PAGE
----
ERETRIA (Ancient city) EVIA
Datis, with his many myriads, captured by force the whole of the Eretrians; and to Athens he sent on an alarming account of how not a man of the Eretrians had escaped him: the soldiers of Datis had joined hands and swept the whole of Eretria clean as with a draw net. (Plato, Laws 698c). When Datis and Artaphrenes reached Asia in their voyage, they carried the enslaved Eretrians inland to Susa. (Herodt 6.119.1)
On his arrival Flamininus sacked Eretria, defeating the Macedonians who were defending it.
Be this as it may, these cities grew exceptionally strong and even sent forth noteworthy colonies into Macedonia; for Eretria colonized the cities situated round Pallene and Athos, and Chalcis colonized the cities that were subject to Olynthus, which later were treated outrageously by Philip.
The following took part in the war: . . the Chalcidians with their twenty ships from Artemisium, and the Eretrians with the same seven; these are Ionians.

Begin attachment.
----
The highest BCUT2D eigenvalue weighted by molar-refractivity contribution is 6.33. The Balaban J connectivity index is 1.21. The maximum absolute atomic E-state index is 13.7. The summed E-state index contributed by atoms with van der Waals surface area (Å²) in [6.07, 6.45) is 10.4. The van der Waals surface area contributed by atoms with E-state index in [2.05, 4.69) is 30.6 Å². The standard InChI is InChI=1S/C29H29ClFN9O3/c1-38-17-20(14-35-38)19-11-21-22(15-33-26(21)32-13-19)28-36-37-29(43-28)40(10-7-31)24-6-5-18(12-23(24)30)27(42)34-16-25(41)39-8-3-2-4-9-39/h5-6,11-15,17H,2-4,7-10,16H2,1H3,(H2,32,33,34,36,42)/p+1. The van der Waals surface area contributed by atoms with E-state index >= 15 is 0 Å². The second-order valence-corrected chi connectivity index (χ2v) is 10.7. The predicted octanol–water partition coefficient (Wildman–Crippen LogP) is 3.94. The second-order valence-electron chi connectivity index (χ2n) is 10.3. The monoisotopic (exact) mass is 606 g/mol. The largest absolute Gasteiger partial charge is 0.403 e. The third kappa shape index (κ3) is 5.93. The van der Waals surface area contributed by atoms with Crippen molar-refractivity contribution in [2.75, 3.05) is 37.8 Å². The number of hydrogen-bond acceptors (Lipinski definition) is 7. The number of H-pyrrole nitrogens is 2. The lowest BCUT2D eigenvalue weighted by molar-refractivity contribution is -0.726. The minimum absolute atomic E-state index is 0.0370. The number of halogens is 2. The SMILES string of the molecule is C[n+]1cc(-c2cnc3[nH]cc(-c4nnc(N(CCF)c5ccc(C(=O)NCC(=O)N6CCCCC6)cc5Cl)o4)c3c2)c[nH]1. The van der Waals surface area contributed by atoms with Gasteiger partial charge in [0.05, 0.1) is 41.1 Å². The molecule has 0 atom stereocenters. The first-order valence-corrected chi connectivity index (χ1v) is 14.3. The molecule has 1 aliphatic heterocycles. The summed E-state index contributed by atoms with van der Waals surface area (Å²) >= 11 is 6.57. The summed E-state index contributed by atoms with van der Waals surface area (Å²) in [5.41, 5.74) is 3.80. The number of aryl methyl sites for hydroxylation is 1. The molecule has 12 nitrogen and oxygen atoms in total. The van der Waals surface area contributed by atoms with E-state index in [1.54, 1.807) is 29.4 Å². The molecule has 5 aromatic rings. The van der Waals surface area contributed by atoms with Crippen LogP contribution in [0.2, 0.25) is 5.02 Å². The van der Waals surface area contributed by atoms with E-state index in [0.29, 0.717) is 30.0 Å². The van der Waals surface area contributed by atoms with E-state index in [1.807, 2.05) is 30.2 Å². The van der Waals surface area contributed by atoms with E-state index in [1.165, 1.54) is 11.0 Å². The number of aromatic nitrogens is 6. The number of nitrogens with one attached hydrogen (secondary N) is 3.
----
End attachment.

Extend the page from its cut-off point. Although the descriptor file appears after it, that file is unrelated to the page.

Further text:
The Eretrians furnished seven ships
. . . Next to the men of Hermione were six hundred Eretrians and Styreans; next to them, four hundred Chalcidians;
Euboian Greeks from Eretria and Chalkis established here (Aenaria-Ischia, Italy) in the early 8th c. B.C. a commercial post to facilitate trade with mainland Etruscans.
It was first colonized by Greek settlers from Chalcis and Eretria, either simultaneously with, or even previous to, the foundation of Cumae on the neighbouring mainland; and the colony attained to great prosperity, but afterwards suffered severely from internal dissensions, and was ultimately compelled to abandon the island in consequence of violent earthquakes and volcanic outbreaks. (Liv. viii. 22; Strab. v. p. 248.)
The Lelantine war took place at the end of the 8th c. B.C. between Eretria and Chalkis.
Lelantine War. A war waged between Eretria and Chalcis, probably for the possession of the plain of Lelantus (q.v.). E. Curtius has assumed as the date of this contest B.C. 704, which Professor Mahaffy thinks too early. Some of the most powerful States of Greece joined in the struggle, especially Samos and Miletus. See Strabo, pp. 58, 447; Herod.v. 99; Thuc.i. 15; Hermann in the Rheinisches Museum, i. p. 85; and especially Mahaffy in Hermathena, iv. p. 325.
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